Bioengineering offers many opportunities for forestry. Bioengineered trees can produce more valuable wood, help reclaim contaminated land, improve the health of urban trees, and facilitate pest management. But the ecological risks are complex, and public views about the ethical acceptability of genetic engineering vary widely. Unique in its breadth and diversity, The Bioengineered Forest begins with a survey of the range of forestry practices for which the use of biotechnologies might be appropriate. Scholars representing diverse academic perspectives and viewpoints examine in depth the economic and environmental rationale for forest biotechnologies and the current state of technology with respect to gene performance and safety. They consider the contemporary political and economic environment in which bioengineering is being introduced and where the 'genomic revolution' might take forestry and genetic engineering in the future. The Bioengineered Forest presents compelling arguments in favor of genetic engineering. Just as powerfully, it examines the significant technical and legal hurdles involved in genetic engineering, the undesirable environmental and social consequences that might result from its misapplication, and the risks for businesses that are looking too exclusively for near-term benefits.
Table of Contents
Preface Acknowledgments Contributors PART I Economic and Technological Choices 1. Future Forests: Environmental and Social Contexts for Forest Biotechnologies Hal Salwasser 2. Biotechnology and the Forest Products Industry Alan A. Lucier, Maud Hinchee, and Rex B. McCullough 3. Biotechnology and the Global Wood Supply Roger A. Sedjo 4. Accomplishments and Challenges in Genetic Engineering of Forest Trees Rick Meilan, Dave Ellis, Gilles Pilate, Amy M. Brunner, and Jeff Skinner 5. Exotic Pines and Eucalypts: Perspectives on Risks of Transgenic Plantations Rowland D. Burdon and Christian Walter 6. Tree Biotechnology in the Twenty-First Century: Transforming Trees in the Light of Comparative Genomics Steven H. Strauss and Amy M. Brunner PART II Ethical, Social, and Ecological Caveats 7. The Ethics of Molecular Silviculture Paul B. Thompson 8. Will the Marketplace See the Sustainable Forest for the Transgenic Trees? Don S. Doering 9. Environmental and Social Aspects of the Intensive Plantation/Reserve Debate Sharon T. Friedman and Susan Charnley 10. Have You Got a License for That Tree? (And Can You Afford to Use It?) Nancy S. Bryson, Steven P. Quarles, and Richard J. Mannix 11. Invasiveness of Transgenic versus Exotic Plant Species: How Useful Is the Analogy? James F. Hancock and Karen Hokanson 12. Potential Impacts of Genetically Modified Trees on Biodiversit of Forestry Plantations: A Global Perspective Brian Johnson and Keith Kirby 13. Transgenic Resistance in Short-Rotation Plantation Trees: Benefits, Risks, Integration with Multiple Tactics, and the Need to Balance the Scales Kenneth F. Raffa Index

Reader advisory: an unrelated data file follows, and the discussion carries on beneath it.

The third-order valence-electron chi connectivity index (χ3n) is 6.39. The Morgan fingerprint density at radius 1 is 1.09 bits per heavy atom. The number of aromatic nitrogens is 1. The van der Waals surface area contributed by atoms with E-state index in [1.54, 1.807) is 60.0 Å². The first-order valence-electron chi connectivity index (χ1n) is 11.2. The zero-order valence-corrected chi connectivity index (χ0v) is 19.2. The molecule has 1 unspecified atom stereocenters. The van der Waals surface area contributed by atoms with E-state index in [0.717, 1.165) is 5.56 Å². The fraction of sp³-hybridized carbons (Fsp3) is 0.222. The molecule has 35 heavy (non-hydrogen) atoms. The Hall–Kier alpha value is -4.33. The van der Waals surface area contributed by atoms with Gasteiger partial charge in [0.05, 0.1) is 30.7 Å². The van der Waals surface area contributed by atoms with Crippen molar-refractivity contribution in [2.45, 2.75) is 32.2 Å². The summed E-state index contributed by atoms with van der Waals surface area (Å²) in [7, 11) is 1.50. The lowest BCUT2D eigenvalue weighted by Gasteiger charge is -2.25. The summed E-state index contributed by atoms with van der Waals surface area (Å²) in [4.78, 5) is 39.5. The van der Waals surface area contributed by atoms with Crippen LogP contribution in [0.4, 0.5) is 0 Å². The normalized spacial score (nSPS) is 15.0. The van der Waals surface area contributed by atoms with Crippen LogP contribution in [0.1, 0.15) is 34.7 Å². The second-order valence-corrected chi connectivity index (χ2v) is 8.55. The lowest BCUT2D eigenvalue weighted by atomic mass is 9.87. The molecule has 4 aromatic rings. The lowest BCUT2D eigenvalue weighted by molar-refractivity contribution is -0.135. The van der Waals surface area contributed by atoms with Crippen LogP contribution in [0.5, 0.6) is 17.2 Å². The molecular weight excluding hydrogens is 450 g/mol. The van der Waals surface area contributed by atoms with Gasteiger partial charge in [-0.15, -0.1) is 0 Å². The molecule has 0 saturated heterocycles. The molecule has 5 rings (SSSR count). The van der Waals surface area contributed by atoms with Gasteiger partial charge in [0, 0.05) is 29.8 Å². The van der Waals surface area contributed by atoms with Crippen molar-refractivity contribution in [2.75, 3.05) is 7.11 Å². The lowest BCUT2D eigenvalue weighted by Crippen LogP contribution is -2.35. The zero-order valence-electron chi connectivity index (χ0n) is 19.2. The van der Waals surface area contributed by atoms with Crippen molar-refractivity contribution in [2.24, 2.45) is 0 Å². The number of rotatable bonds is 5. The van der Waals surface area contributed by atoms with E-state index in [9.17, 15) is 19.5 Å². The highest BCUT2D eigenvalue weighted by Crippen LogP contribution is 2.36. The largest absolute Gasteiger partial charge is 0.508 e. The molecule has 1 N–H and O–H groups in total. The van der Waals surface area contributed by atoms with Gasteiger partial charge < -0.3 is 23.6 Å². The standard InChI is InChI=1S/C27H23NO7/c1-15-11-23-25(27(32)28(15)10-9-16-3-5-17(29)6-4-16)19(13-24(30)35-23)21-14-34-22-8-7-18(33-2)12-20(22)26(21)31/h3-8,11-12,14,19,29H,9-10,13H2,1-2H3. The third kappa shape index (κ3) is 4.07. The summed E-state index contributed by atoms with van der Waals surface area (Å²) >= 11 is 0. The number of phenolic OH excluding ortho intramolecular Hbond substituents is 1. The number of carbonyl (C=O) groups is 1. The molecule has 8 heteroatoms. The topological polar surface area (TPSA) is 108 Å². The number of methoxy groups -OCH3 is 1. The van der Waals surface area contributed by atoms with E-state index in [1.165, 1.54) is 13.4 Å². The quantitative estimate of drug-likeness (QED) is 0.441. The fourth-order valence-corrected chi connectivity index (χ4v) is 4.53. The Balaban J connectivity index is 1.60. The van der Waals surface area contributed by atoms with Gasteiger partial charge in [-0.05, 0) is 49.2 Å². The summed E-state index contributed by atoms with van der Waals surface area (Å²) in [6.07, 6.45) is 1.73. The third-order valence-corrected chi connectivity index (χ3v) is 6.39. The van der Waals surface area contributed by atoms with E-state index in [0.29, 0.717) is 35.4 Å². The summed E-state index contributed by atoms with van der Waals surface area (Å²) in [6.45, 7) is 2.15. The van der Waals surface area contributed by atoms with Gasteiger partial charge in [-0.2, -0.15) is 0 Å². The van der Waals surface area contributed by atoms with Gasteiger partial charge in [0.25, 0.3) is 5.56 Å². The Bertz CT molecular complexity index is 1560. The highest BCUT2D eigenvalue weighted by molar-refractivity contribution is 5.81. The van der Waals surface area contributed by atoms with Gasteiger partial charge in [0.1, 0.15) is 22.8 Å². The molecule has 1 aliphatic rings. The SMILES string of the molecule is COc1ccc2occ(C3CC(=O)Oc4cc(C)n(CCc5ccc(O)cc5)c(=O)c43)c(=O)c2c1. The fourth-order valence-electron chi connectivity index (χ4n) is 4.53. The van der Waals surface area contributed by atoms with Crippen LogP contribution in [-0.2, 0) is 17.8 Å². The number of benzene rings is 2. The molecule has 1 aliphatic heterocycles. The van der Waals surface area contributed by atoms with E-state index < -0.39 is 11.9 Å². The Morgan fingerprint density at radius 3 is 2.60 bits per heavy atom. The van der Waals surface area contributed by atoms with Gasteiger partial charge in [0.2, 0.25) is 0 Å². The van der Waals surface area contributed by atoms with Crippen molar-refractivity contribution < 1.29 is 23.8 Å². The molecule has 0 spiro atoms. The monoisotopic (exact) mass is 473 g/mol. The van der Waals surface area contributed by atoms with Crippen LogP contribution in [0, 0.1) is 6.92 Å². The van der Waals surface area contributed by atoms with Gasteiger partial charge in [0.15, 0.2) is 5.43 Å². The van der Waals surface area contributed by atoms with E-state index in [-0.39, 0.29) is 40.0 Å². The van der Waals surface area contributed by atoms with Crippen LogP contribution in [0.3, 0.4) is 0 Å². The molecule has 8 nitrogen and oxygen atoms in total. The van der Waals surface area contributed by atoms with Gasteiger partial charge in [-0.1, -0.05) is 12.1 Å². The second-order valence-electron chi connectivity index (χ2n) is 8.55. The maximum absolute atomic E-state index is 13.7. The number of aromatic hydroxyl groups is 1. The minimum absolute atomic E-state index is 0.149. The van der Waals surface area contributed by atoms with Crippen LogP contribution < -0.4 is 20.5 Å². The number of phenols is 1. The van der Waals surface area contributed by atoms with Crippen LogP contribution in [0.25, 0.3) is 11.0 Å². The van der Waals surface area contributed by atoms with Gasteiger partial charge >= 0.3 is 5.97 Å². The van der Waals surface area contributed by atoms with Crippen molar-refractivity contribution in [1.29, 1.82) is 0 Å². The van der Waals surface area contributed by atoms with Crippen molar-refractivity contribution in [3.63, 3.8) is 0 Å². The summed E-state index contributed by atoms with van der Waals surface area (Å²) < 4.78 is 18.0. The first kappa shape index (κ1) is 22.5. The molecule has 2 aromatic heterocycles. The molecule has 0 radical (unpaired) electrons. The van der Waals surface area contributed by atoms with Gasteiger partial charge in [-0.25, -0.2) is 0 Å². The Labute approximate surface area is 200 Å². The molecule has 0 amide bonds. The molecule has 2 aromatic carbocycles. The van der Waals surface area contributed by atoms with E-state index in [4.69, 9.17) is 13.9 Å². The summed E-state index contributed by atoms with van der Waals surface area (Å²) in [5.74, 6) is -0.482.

Steven H. Strauss is a professor of molecular and cellular biology and genetics in the Department of Forestry and the director of the Tree Genetic Engineering Research Cooperative at Oregon State University. H.D. Bradshaw is a professor in the Department of Biology at the University of Washington. Among the journals in which his research has appeared are Tree Physiology, Nature Biotechnology, Theoretical and Applied Genetics, and Phytopathy.
'A 'must-read' for anyone dealing with or contemplating the use of bioengineered forests.' Choice 'Presents a compelling and realistic assessment of the current state of tree genetic engineering technology and the challenges it must successfully address before becoming widely implemented. . . . Its authors include many of the lead scientists in the field, who present wide-ranging scientific, ethical, ecological, and environmental views.' Journal of Agribusiness 'The Bioengineered Forest represents viewpoints from proponents, neutrals, and opponents of forest biotechnology, giving the reader a clear idea of the various points of view. . . It will be useful to a variety of people interested in forest biotechnology including researchers, policymakers, activists, managers, and the general public.' William A. Powell, SUNY, College of Environmental Science and Forestry